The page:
Weekly passenger flights across the Pacific began in October 1936 with Hawaii Clipper. Connecting service from Manila to Hong Kong began in 1937 using S-42’s with the Clipper class Martins taking over that leg of the route a year later. All three of the Martins flew these routes, but in the public’s eye they were all the China Clipper.
Public fascination with the Clipper was so high that Warner Bros./First National Pictures rushed into production with a film China Clipper starring Pat O’Brian as a thinly disguised Trippe single minded and ruthless in his aim to establish trans-Pacific service no matter the cost. The turgid melodrama is noted for an early non-gangster role for Humphrey Bogart as a safety conscious pilot at odds with O’Brian who eventually saves the day by flying the plane safely through a storm and into a mail contract. The film used much newsreel and stock footage of the real China Clipper, including dramatic footage of passing under the Bay bridge.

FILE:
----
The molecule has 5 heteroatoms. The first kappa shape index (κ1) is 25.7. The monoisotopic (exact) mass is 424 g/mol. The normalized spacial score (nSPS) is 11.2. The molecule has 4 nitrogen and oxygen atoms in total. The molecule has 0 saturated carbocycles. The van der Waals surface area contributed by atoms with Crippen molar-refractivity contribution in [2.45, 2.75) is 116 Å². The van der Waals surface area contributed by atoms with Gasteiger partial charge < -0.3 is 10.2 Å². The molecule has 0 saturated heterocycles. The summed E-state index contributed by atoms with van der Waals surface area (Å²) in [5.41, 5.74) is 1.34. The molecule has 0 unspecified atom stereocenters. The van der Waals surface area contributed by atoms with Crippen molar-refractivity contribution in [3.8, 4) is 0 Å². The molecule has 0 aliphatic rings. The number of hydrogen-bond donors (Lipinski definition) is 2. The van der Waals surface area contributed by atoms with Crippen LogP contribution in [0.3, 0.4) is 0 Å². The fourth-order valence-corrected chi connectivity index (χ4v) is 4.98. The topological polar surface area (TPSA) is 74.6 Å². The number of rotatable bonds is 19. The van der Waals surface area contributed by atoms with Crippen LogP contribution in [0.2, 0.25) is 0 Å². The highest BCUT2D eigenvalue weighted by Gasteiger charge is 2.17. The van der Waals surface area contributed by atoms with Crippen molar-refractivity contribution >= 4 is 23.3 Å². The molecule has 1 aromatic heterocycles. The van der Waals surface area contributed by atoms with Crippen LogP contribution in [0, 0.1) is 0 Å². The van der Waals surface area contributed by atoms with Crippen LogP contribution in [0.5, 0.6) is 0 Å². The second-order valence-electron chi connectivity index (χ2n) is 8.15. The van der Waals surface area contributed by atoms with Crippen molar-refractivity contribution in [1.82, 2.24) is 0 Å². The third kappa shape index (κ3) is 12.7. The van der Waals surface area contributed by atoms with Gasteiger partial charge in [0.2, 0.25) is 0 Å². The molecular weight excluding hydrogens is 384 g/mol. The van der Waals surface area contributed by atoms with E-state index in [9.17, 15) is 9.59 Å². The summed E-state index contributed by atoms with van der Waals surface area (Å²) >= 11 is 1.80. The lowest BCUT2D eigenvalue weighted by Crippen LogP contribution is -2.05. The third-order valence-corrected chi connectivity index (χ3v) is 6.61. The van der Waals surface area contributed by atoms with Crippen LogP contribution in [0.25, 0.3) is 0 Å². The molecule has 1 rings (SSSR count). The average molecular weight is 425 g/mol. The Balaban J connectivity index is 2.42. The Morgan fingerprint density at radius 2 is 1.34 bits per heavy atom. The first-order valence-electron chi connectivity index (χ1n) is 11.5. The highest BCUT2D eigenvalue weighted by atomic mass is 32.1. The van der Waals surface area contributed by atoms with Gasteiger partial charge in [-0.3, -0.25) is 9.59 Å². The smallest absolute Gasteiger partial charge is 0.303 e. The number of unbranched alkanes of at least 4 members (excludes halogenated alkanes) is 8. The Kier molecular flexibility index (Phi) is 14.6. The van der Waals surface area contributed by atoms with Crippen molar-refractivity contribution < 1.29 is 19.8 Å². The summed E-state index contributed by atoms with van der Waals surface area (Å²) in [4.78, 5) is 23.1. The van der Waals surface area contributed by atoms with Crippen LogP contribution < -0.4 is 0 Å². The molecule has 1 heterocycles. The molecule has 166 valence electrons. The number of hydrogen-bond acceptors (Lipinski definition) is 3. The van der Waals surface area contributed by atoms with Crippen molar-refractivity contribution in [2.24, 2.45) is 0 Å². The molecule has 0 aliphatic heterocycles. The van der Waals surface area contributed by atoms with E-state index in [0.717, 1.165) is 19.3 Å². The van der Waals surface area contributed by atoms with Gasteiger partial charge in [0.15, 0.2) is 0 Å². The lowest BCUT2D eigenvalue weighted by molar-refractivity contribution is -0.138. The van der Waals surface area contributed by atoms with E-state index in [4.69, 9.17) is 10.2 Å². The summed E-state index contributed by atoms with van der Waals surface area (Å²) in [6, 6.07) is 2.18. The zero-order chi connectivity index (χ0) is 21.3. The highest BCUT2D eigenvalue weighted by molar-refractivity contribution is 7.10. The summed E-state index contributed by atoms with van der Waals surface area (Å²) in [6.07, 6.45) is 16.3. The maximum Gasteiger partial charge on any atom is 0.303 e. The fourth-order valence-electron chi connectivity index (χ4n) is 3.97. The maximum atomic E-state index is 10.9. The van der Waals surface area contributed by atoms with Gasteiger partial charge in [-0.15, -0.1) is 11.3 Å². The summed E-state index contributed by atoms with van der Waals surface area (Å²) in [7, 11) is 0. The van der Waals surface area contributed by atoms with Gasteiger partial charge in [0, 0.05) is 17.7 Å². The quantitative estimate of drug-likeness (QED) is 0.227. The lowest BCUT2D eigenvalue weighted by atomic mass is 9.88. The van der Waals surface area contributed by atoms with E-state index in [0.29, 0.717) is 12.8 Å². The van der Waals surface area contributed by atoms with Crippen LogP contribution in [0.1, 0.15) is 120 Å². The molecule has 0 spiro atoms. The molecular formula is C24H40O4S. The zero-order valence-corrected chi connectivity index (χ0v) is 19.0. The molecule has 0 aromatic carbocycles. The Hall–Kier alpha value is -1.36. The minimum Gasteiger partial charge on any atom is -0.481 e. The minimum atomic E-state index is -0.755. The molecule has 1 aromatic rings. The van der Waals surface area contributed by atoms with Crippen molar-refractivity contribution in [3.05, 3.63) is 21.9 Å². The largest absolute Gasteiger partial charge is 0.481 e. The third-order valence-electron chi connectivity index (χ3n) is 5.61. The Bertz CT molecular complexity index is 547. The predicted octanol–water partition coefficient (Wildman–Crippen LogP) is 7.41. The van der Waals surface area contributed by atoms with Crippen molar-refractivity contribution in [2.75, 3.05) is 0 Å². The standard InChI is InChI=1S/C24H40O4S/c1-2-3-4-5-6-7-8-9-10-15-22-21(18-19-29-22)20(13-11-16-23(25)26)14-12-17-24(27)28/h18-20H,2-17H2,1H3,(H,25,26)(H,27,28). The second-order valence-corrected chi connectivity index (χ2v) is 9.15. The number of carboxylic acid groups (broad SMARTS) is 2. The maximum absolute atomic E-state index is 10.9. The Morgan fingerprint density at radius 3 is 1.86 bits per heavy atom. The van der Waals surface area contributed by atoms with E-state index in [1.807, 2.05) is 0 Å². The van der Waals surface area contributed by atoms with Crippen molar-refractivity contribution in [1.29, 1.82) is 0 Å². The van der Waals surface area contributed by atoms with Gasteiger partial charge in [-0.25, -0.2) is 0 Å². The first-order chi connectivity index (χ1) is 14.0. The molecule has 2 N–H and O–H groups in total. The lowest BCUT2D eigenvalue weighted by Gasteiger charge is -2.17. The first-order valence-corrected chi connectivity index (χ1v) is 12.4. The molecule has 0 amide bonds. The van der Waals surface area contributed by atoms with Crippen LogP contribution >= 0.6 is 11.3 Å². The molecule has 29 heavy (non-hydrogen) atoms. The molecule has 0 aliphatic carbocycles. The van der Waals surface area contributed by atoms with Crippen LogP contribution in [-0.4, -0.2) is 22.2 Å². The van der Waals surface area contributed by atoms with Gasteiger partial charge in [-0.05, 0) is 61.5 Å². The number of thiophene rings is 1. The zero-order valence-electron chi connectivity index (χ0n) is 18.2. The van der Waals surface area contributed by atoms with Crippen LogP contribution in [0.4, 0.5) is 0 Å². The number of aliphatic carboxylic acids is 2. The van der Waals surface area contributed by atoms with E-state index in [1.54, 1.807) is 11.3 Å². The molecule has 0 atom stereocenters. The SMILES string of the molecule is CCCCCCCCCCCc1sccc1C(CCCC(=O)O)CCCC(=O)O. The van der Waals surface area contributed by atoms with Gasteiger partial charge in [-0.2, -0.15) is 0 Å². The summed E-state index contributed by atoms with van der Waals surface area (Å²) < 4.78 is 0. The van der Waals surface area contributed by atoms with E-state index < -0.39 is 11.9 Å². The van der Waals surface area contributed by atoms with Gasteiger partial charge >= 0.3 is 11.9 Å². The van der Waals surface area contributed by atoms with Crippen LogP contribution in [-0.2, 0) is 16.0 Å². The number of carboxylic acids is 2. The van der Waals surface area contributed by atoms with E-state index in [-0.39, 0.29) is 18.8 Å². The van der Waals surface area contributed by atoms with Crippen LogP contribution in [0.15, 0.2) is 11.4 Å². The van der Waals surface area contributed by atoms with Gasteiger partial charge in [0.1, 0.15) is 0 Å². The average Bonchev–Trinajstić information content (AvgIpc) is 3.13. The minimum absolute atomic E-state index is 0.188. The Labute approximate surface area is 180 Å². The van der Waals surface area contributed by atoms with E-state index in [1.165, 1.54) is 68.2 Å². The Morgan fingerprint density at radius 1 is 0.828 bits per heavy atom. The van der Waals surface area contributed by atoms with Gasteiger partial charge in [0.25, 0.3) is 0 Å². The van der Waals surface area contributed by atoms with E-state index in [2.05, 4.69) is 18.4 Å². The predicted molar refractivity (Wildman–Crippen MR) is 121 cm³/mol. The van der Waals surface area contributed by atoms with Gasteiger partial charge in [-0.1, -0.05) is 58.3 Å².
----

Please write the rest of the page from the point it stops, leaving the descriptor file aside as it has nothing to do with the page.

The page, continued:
The China Clipper was featured in other films including 1937 comedy film Fly-Away Baby and the 1939 adventure film Secret Service of the Air and referenced in several others. It also figured in radio serials and popular pulp fiction.
|Pat O'Brian, Humphrey Bogart, Henry B. Wathall, Ross Alexander and the real China Clipper in the Warner Bros. movie of the same name.|
The China Clipper and her sister ships as well as the famous pilot of that first flight all met disastrous ends, a reminder of how dangerous long distance air travel still was even in the most advanced aircraft.